Kir of Moab
(qir moa'-abh; Septuagint has to teichos, "the wall," "fortress"):
The name, at least in this form, appears only once (Isa 15:1) as that of a city in Moab. It is named with Ar of Moab, with which possibly it may be identical, since `ar or `ir is the Hebrew equivalent of the Moabite Qir. The Targum hence reads "Kerak in Moab." There can be no doubt that the Kerak here intended is represented by the modern town of that name, with which, consequently, Kir Moab is almost universally identified. It must always have been a place of importance. It is mentioned as Charakmoba (Karakmoba) in the Acts of the Council of Jerusalem (536 AD) and by the early geographers. It dominated the great caravan road connecting Syria with Egypt and Arabia. The Crusaders therefore directed attention to it, and held possession from 1167 till it fell again into the hands of the Moslems under Saladin, 1188. The Chroniclers speak of it as in el Belqa, and the chief city of Arabia Secunda. Under the title of Petra Deserti the Crusaders founded here a bishop's see. The Greek bishop of Petra still has his seat in Kerak.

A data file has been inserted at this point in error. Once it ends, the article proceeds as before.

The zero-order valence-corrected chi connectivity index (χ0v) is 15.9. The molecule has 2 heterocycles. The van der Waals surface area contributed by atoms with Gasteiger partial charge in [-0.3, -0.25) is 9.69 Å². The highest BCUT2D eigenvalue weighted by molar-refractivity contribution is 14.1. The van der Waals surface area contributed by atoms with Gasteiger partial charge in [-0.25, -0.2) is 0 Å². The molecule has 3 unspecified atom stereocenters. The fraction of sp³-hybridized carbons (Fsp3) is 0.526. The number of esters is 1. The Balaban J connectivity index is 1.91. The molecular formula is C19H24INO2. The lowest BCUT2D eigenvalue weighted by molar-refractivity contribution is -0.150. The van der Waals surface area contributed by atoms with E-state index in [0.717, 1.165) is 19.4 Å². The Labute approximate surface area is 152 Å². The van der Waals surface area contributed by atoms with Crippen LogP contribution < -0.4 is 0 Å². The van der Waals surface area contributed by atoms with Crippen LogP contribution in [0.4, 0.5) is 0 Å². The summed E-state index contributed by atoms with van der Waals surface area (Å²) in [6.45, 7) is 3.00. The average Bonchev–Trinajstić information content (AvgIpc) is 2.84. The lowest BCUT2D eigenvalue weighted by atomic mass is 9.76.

Kerak stands upon a lofty spur projecting westward from the Moab plateau, with Wady `Ain Franjy on the South, and Wady el-Kerak on the North, about 10 miles from the Dead Sea. The sides of the mountain sink sharply into these deep ravines, which unite immediately to the West, and, as Wady el-Kerak, the great hollow runs northwestward to the sea. It is a position of great natural strength, being connected with the uplands to the East only by a narrow neck. It is 3,370 ft. above the level of the sea. The mountains beyond the adjacent valleys are much higher. The place was surrounded by a strong wall, with five towers, which can still be traced in its whole length. The most northerly tower is well preserved. The most interesting building at Kerak is the huge castle on the southern side. It is separated from the adjoining hill on the right by a large artificial moat; and it is provided with a reservoir. A moat also skirts the northern side of the fortress, and on the East the wall has a sloped or battered base. The castle is then separated from the town. The walls are very thick, and are well preserved. Beneath the castle is a chapel in which traces of frescoes are still visible. In days of ancient warfare the place must have been practically impregnable. It could be entered only by two roads passing through rock-cut tunnels. The main danger must always have been failure of water supply. There are springs immediately outside the city; but those alone would not be sufficient. Great cisterns were therefore constructed in the town and also in the castle. The half-nomadic inhabitants of Kerak today number some 1,140 families (Musil, Arabia Petrea, III, 97). The Greek church claims about 2,000 souls; the rest are Moslems. They are wild and fearless people, not greatly inclined to treat strangers with courtesy and kindness. In the spring of 1911 the town was the center of a rising against the government, which was not quelled until much blood had been shed.